Fans and critics use labels to define athletes, and Sylvia Fowles understands that.

But the former LSU star refuses to be tied to one.

“If you asked me two years ago how long I’d play, I probably would have said two years,” Fowles said. “My health is good, and I still love playing basketball. I’m not ready to put an expiration date on my career — not yet.”

An emphatic statement from the typically soft-spoken Fowles is a little surprising. It should be a plus for a U.S. women’s national team seeking its sixth straight gold medal at the Summer Olympics.

This team of WNBA stars is long on talent. And Fowles, at 6-foot-6, provides what she did in 2008 and 2012: length and skill.

The 2008 Beijing Olympics was a farewell party for another post player: Lisa Leslie. But that year, Fowles led the U.S. in scoring (13.4 points per game) and rebounding (8.4).

In 2012, Fowles averaged 6.0 points and 3.6 rebounds after battling back from some injuries. With 6-8 Brittney Griner on this year's team, Fowles is excited about the possibilities and focused on winning the gold medal.

“I’ll do what I do when I’m in the game, and then (Griner) will do what she does,” Fowles said. “Everybody brings their own skills to this team, and that’s what makes it as special as it is. It’s definitely a blessing to go to the Olympics for a third time. I don’t take it granted. Most of us on this team have been in the USA Basketball system since we were in high school. We have a lot of years invested, and we know the expectations are high. Winning another gold medal means everything to us.”

Fowles scored 15 points and pulled down seven rebounds in Sunday's 121-56 rout of Senegal to open pool play. She added 12 points and four rebounds in a 103-63 win over Spain on Monday.

Given those results, it's easy to see why U.S. coach Gena Auriemma praised Fowles for her experience and continued growth as a player.

"Syl just gets better all the time," Auriemma said. "(Fowles and teammate Seimone Augustus, another former LSU standout) are huge to our success."

Fowles, 30, speaks with the maturity of not only a veteran player, but also of a person who continues to evolve. She proved again how she can alter a game with a crucial three-point play in an exhibition win over France.

“I’m so proud of how Sylvia has grown as a player and a person,” said Texas A&M assistant coach Bob Starkey, a former LSU assistant. “Sylvia was and still is a great follower. She’s such a great teammate, which is why she fits so well on an Olympic team where you have so many personalities. She’s always been passionate about things like providing for her family. Over the last few years, Sylvia has learned to become her own leader and advocate. She’s going after what she wants, like the trade to Minnesota and a career after basketball.”

Last summer, Fowles sat out half the WNBA season, forcing the Chicago Sky to trade her to the Minnesota Lynx. Fowles was the missing puzzle piece. The Lynx put it all together to win their third WNBA title, and Fowles was the Finals MVP.

It’s been more of the same this summer. Fowles is averaging 13.2 points and 8.5 rebounds for the 20-4 Lynx.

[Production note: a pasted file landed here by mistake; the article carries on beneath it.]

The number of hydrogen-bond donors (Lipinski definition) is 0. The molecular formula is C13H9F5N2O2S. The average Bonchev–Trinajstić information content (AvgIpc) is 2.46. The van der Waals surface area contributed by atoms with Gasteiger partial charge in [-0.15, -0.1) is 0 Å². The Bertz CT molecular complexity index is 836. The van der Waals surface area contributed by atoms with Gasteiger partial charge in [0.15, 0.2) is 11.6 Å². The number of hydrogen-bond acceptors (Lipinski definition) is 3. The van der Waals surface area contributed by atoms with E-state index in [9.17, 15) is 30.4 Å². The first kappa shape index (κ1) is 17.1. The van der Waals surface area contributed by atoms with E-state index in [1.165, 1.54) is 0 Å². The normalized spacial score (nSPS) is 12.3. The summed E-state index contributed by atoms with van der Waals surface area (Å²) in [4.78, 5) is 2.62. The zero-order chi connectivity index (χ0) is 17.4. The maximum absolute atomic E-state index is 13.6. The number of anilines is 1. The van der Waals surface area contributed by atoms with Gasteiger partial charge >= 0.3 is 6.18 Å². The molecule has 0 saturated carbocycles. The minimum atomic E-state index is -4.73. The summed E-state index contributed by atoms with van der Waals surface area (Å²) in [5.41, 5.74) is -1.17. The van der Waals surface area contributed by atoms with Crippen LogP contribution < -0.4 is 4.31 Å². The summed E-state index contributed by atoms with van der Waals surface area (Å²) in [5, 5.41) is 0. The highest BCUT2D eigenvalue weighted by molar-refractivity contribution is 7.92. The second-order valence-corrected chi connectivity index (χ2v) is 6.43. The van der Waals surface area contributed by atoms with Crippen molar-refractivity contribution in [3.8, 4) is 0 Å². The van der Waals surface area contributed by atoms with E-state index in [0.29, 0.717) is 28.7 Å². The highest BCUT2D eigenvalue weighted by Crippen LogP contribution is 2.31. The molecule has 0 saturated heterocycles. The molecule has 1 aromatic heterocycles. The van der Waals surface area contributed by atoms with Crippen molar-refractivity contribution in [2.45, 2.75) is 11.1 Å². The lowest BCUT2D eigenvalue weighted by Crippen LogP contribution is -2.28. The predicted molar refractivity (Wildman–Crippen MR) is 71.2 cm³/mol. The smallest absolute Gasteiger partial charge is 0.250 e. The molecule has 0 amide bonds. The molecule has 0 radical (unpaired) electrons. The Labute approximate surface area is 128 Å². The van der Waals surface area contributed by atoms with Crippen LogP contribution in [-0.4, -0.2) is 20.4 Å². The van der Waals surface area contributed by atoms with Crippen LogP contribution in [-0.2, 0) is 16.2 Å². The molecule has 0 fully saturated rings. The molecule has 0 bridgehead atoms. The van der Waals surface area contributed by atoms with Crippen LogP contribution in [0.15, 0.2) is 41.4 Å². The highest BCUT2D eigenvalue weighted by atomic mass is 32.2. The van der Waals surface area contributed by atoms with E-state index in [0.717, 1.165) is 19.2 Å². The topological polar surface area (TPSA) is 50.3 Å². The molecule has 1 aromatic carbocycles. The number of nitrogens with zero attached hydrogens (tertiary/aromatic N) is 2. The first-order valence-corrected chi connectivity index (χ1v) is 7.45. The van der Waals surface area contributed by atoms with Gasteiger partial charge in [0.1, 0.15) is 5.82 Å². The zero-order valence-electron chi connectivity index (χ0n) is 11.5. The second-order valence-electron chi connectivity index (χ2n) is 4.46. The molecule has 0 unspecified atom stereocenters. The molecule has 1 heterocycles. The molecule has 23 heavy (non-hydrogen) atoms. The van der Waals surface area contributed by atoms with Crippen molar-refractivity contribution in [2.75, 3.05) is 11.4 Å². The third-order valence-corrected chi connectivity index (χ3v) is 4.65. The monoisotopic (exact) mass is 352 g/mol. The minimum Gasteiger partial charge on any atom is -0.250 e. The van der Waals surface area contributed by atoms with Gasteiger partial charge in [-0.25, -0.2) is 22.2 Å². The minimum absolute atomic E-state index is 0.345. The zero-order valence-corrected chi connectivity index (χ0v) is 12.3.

“Winning the (WNBA) title was special,” Fowles said. “Playing for the Lynx really goes beyond anything I expected. It’s about the little things … the attention to detail this team has, from the facilities to the fans who like to get loud and crazy and the coaches. There are things about it that the average fan does not see. The organization is so professional. Everything is planned for, taken care of. It’s been the best experience.”

The move to the Lynx reunited Fowles with former LSU teammate Augustus. Lynx teammates Maya Moore and Lindsay Whalen also are part of the U.S. squad. Lynx coach Cheryl Reeve is an assistant coach.

It’s all coming together for Fowles off the court as she pursues a degree in mortuary science. She completed two online courses, including an anatomy course through the American Academy McAllister Institute before the trip to Rio.

Photos that Fowles posted on Instagram of study materials tell only part of the story. The death of her grandmother when Fowles was young left an impression that made a less-than-conventional second career choice a slam dunk, something the No. 2 WNBA draft pick has done at LSU and in the WNBA. 

Yep, Fowles is doing it again — defying labels.

“(The death of a loved one) is one of the hardest things a family can go through,” Fowles said. “If I can make that easier by being able to comfort them and have them know that I’ll take the care to make sure their loved one is handled correctly and with respect, that will be a good, rewarding thing.”

The chance to win another WNBA title with the Lynx beckons after the Olympics. But there’s only one award — another gold medal — that Fowles is focused on now.

Obviously, Fowles trusts her training, but she knows a little luck never hurts. Her mother, Arrittio, made the trip from Miami to Rio. Fowles wants to leave nothing to chance.

“I've been to three Olympics, and she's been to all three," Fowles said of her mother. "She's my good luck charm.

"Expect the unexpected; that’s the biggest thing we have to do,” Fowles said. “We can’t take any team for granted."


Follow Robin Fambrough on Twitter, @FambroughAdv